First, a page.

At the first-ever Intonation Music Festival, curated by the ubiquitous monolith Pitchforkmedia.com, the thousands of fans shared something else unique: Every fan had read about the festival, their faces illuminated by a computer monitor. Featuring over 20 independent acts in Chicago’s Union Park, the concert was also a model of economy with two-day passes going for $22. After the festival, Buzz got staff writers Imran Siddiquee and Fred Koschmann, music editor Kyle Gorman, Urbana Booking Co.’s Seth Fein, and Polyvinyl Records’ Seth Hubbard together to kick back a few brews and discuss the goings-on at Murphy’s. Here is a adaptation of their conversation.
kyle: Both of the closer acts for the night (Tortoise and the Decemberists)-kind of chilled out …
Seth f: I left, wasn’t even there.
kyle: Too tired?
seth f: Yeah, I love Tortoise, but that’s the thing about this festival to me: I felt like it was too long. You can open the gates early, like they did, and offer the different types of activities … but I say, don’t start the show until three, and do less bands.
seth h: I think that was one of the biggest complaints, that there were too many bands, and I think the heat was a big problem, too. I’m a big fan of A.C. Newman. I stood there for three songs and couldn’t stand it. The sun was just beating down on you; there was no breeze.
seth f: Better that than a rainout.
Seth h: Yeah, but why not just have it on a not-so-hot day? I mean, they can’t really control the weather, but …
seth f: I know Pitchfork is considered to be god, but they actually aren’t. Breaking news.
kyle: That’s good, Pitchfork can’t control the rain.
seth f: Some would argue that, though.
kyle: Absolutely. What do you think of the Decemberists as a closing act for a huge festival like that?
seth f: It’s weird. I didn’t realize that they were that popular.
fred k: They call themselves ‘literary rock.’ In between each song they’d say something like, ‘This is about our protagonist in World War I.’
seth f: Right, it’s like English class all over again.
kyle: It’s kind of a weird thing to have those guys going last.
seth h: They were one of the biggest bands there though.
seth f: The truth is … they lost their two headliners – The Fiery Furnaces and The Arcade Fire.
kyle: I was wondering why those bands weren’t there.
seth f: They probably had to play with the balls of Tortoise to get them to play. They probably really had to swoon them to get them to headline the festival, because they’re a headlining band.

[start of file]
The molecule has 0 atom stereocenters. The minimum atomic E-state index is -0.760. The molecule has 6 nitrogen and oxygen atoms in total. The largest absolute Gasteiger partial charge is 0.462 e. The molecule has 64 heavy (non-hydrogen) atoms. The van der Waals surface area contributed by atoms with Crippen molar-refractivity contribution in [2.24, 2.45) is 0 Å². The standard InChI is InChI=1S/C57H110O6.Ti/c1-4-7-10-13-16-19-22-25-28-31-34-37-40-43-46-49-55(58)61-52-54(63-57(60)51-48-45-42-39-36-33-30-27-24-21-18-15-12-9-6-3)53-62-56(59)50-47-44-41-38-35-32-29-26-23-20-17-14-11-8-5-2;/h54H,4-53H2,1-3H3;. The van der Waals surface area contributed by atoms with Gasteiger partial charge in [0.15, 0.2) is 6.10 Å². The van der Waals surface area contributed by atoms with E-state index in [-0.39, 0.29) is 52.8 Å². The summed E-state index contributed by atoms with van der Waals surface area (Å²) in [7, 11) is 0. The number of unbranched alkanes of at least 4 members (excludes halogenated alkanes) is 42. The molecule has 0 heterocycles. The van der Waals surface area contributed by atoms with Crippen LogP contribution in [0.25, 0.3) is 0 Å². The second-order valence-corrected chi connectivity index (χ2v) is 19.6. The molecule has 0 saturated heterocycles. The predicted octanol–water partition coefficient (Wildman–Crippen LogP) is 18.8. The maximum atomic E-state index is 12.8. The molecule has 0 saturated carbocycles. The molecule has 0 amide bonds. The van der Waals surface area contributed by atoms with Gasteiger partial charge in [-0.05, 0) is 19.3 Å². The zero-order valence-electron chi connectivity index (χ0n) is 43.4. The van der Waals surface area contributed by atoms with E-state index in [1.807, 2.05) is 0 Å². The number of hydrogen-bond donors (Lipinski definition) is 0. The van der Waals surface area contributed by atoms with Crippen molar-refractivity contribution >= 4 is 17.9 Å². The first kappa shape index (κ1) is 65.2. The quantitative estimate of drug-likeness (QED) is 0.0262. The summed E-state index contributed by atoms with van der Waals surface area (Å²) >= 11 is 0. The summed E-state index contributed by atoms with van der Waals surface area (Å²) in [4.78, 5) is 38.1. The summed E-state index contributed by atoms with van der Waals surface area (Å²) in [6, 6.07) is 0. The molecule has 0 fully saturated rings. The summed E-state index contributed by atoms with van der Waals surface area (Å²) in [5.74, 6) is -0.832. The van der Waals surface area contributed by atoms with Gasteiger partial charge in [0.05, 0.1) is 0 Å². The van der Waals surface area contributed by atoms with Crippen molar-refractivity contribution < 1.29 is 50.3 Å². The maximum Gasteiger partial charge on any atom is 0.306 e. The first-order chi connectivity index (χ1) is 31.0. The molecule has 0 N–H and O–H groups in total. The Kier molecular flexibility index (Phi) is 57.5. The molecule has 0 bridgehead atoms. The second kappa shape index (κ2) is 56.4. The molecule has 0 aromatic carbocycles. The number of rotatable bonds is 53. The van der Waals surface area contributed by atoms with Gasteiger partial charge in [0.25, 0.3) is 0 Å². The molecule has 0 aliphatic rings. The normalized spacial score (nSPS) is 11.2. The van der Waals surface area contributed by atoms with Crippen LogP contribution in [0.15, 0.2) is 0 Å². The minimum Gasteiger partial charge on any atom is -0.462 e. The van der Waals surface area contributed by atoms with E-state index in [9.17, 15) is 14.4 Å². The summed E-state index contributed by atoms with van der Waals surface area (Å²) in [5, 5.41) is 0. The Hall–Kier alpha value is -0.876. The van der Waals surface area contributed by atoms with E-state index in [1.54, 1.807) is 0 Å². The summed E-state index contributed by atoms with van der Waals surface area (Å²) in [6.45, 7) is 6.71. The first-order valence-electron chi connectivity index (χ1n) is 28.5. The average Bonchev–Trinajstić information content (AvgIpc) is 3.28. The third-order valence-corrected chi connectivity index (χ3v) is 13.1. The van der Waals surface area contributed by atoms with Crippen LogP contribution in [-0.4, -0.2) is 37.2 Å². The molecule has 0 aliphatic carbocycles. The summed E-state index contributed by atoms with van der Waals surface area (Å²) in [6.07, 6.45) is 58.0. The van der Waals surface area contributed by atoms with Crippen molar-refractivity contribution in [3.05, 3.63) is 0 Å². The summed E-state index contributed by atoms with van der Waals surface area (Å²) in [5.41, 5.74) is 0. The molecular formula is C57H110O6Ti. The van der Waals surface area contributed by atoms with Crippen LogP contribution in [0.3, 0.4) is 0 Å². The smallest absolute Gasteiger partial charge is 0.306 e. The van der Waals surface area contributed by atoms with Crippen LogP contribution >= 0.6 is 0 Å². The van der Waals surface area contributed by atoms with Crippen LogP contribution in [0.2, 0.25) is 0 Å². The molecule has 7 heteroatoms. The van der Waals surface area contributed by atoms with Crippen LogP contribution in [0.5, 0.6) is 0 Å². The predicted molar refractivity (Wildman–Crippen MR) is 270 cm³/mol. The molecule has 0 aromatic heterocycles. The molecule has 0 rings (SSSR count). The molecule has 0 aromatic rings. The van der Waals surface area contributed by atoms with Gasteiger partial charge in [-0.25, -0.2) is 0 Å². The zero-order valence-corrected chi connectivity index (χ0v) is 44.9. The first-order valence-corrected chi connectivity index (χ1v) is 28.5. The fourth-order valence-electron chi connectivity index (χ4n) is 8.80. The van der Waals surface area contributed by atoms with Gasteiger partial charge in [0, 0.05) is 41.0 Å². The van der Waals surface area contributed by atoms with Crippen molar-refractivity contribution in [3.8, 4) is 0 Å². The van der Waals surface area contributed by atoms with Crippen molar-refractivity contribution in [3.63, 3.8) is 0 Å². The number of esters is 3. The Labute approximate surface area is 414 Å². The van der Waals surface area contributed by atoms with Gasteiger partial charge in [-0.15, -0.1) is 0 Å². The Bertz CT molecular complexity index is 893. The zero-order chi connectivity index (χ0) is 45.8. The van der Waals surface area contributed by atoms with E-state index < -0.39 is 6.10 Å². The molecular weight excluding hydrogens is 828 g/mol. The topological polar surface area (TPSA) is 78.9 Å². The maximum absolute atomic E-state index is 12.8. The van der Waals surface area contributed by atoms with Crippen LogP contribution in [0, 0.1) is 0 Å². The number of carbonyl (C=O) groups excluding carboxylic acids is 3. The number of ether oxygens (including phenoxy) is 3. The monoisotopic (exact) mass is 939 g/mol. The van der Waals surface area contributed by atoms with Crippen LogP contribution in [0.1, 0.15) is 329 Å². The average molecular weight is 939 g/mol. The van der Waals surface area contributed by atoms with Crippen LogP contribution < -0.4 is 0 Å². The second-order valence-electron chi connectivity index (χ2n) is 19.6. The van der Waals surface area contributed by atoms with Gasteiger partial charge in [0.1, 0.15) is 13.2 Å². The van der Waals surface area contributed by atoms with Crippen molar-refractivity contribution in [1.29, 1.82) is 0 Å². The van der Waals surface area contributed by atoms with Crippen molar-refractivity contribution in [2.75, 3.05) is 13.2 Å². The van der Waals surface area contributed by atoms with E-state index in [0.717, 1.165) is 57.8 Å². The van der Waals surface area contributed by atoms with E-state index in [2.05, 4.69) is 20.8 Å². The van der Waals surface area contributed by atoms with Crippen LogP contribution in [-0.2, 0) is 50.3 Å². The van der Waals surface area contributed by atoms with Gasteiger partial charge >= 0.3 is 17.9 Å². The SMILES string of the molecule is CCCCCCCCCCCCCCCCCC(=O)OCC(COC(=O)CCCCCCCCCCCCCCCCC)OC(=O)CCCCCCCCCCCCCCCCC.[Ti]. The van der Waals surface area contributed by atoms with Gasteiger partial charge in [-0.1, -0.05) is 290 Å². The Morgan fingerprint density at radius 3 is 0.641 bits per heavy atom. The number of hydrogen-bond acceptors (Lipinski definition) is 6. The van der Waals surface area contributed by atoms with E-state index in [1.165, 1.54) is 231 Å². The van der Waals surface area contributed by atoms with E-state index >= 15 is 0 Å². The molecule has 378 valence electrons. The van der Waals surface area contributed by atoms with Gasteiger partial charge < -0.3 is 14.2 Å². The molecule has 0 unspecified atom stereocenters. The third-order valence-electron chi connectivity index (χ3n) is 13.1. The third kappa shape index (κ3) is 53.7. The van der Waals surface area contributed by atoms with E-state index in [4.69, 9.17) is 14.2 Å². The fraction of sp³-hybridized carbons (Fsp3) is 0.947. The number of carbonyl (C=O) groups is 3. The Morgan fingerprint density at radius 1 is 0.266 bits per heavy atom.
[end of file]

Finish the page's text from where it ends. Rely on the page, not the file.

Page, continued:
seth f: It’ll be interesting to see how Pitchfork reacts towards The Arcade Fire from here on out. Lollapalooza literally stole them.
kyle: Starting at the beginning of the festival, which is the first you liked?
seth f: Head of Femur. I had them at Caffe Paradiso three years ago, and they had like 10 members. They were spilling off the stage, and I knew right then that they were going to be a great band.
seth h: Is that the key to being a great band? How many members you have?
kyle g: Andrew Bird, I think he was the best act of the weekend. It was just him and a drummer.
seth f: I would say that or Xiu Xiu, although I don’t like their electronic beats.
kyle: Anyway, The M’s.
seth f: They’re a rock club band. They’re actually coming down here on Sept. 29 …
seth h: The M’s are fantastic. I’ve seen them several times in the last six months. They’ve definitely been better, but they were still really good [at Intonation].
seth f: There was some problem with the sound.
seth h: Yeah, I think you can tell from Saturday who was traveling with their own sound guy and who wasn’t. A.C. Newman wasn’t mixed very well. The first band that I noticed that sounded good was Magnolia Electric Co. That’s kind of a different tier of being a band. Once you get to travel with your own sound guy, you know you’ve made it.
kyle: Anyway, A.C. Newman. How can this guy not realize that he was playing an entire set out of tune?
seth f: Nervous. I doubt he’s ever played a festival that big.
seth h: I really think that the sound was so bad coming out, I bet he didn’t have a decent monitor mix on stage, or anything like that. So he probably couldn’t hear a damn thing that he was doing; he just had to roll with it and assume that he was in tune. The mix was wretched.